August 2017 Archives - Small Boats Magazine
The wide-angle mirror shows what's ahead as well as enough of a view to the side to hold a course at the right distance from shore.

Looking Back at What’s Ahead

A few years ago I adapted my W.P. Stevens-designed lapstrake decked canoe for sliding-seat rowing. The canoe has taken well to oars and outriggers and now makes better speed than with a pair of paddles, but it’s no longer so easy to see where I’m going. Out on open water I can look over my shoulder occasionally and not worry about running into something, but I prefer getting my exercise on the flat protected waters of Seattle’s ship canal where I have to keep an eye out for tugs, barges, pleasure craft, and racing shells, as well as often erratic rental kayaks and electric launches.

Tango 13

A twin-tailed transom

The Tango Skiff has interesting hull extensions that create an attention-grabbing geometry aft of the transom. The additional running surface and buoyancy of the extensions appealed because of previous experience in small outboard-powered boats. When operated solo, many of them with a conventional transom will squat under the weight of the motor and the skipper and set the bow pointing skyward.

Tenderly Dinghy

An able boat to row, tow, motor, and sail

When John Harris of Chesapeake Light Craft came to WoodenBoat School here in Brooklin to lead a six-day class in building his newly designed Tenderly Dinghy and brought two finished boats with him, there was an opportunity to see the progress on the student-built boats, and to take the finished ones for a spin in Great Cove.

Drawn to the Islands

A voyage among the Southern Gulf Islands

Bruce Bateau, one of our regular contributors, usually cruises in the company of other small boats, but British Columbia’s Southern Gulf Islands inspired him to sail solo. “My travel would be limited only by the tides and winds and my goal was to shake myself free of electronic leashes, bolt from thoughts that tie my brain in knots, and find my freedom in the present moment.”

The author's red mizzen staysail was designed and made for WAXWING, his François Vivier-designed, lug-yawl rigged Ilur.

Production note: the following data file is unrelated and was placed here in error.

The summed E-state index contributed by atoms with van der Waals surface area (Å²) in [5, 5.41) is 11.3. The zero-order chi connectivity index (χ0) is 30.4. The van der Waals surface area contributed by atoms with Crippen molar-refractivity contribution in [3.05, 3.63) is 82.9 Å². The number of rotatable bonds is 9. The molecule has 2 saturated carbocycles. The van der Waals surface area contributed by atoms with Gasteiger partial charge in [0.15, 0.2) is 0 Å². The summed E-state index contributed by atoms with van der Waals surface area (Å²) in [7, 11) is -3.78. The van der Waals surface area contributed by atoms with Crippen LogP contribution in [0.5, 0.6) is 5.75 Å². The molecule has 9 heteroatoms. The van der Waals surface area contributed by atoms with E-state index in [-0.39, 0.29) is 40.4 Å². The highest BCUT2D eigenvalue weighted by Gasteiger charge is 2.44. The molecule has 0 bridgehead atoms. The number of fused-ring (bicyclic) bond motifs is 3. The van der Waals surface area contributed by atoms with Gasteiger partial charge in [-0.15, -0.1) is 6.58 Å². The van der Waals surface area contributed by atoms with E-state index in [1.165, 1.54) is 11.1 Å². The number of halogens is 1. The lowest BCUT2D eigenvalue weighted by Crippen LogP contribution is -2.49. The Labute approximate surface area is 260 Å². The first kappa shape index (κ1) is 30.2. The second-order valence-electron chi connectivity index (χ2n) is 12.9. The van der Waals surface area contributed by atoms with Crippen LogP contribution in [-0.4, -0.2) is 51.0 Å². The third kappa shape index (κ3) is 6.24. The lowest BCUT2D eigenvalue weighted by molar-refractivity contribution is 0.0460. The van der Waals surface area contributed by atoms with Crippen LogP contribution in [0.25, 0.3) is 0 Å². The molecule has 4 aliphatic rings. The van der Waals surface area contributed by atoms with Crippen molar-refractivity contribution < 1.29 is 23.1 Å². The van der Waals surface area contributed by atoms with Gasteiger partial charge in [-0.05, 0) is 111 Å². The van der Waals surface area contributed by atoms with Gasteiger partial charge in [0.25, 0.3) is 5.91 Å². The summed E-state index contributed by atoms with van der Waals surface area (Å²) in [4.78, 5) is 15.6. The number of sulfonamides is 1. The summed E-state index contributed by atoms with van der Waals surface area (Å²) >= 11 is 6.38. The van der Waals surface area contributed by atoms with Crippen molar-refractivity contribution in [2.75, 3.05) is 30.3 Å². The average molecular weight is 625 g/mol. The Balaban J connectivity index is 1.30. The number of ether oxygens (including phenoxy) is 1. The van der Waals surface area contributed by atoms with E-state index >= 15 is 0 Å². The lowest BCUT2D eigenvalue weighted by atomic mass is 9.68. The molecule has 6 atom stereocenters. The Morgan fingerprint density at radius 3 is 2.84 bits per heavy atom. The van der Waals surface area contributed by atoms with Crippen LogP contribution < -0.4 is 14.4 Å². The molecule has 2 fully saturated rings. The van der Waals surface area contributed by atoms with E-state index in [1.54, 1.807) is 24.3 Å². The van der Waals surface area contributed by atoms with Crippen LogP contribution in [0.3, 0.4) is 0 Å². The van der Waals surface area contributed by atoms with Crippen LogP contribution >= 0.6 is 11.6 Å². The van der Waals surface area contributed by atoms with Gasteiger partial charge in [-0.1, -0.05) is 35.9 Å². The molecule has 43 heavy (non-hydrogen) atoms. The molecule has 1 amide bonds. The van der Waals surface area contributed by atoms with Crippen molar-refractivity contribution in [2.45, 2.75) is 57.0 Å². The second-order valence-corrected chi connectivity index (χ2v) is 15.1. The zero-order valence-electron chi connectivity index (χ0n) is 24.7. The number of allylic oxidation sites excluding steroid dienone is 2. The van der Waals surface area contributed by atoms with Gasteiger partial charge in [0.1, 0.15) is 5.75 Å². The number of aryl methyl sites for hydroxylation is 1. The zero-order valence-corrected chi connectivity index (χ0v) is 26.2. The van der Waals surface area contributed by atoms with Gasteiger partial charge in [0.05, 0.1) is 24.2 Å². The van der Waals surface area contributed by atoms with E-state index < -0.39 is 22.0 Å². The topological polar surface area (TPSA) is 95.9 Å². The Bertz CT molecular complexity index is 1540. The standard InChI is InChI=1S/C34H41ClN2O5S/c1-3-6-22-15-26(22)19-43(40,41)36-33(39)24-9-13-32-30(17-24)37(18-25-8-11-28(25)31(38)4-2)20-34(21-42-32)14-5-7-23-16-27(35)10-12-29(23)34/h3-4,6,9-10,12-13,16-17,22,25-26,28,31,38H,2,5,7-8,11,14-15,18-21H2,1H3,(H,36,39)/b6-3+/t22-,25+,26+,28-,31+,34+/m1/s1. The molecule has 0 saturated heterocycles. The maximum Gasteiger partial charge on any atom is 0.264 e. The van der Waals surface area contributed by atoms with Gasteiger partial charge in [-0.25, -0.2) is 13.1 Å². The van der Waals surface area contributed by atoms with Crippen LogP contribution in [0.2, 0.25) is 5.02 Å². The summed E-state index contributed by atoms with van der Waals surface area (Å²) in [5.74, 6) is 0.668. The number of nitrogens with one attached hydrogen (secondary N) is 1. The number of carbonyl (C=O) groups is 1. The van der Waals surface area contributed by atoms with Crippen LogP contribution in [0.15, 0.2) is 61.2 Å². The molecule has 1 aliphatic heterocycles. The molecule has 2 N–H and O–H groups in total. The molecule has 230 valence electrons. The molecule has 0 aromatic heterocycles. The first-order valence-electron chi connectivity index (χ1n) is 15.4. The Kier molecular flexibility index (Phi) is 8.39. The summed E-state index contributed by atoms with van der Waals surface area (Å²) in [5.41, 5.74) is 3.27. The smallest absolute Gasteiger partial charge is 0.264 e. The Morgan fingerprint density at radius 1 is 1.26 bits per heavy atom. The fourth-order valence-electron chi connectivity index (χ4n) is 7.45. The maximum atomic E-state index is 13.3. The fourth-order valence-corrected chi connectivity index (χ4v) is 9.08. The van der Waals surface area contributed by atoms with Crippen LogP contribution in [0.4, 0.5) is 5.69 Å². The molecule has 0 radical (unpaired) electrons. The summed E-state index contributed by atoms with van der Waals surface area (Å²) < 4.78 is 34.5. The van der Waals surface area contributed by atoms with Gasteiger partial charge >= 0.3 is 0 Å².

Mizzen Staysails Add Power

Lovely, Useful Things for Light Wind Sailing

A mizzen staysail is a beautiful, effective, and easily managed addition to a yawl or ketch rig’s quiver. It isn’t meant to be deployed in close quarters or when short tacking, but on a long reach in light air, it is a lovely, useful thing.

The stove takes some tending to keep it going, but small sticks are all that it requires.

Canned Heat with the Solo Stove

Solo Stove's Titan

People have been staring into the flickering flames since the dawn of humanity and even with all of the comforts we can now bring to our outdoor experiences, a campfire has a special soothing effect. Solo Stoves put campfires in a sophisticated can to prevent scarring the landscape, create heat for cooking from scraps of wood, and still provide a flame worth staring into.

The author was equipped to spray the truck-bed liner, and while that produced the desired results, she decided that rolling the coating on would be quicker and less expensive.

Truck-Bed Liner Paint as Interior Finish

A durable non-slip coating

Truck bed liner, when used as the interior finish of a small boat, won’t stop an errant, sharp knife point from puncturing it, but it will hold up to anchors and anchor chain, the bottoms of coolers transferred from a sandy beach, and gravel stuck on the bottom of rubber boots.

While this is the scene Bruce has been hoping for, the boy is not a grandson, it's his office manager's son.


A boat, boredom, a book, and a baby

With a grandchild on the way, Bruce Holaday built a Joel White-designed Shellback Dinghy. When the boat was finished and launched he was reluctant to leave the project behind so he wrote a book about a boy named Jack whose grandfather built a boat for him.

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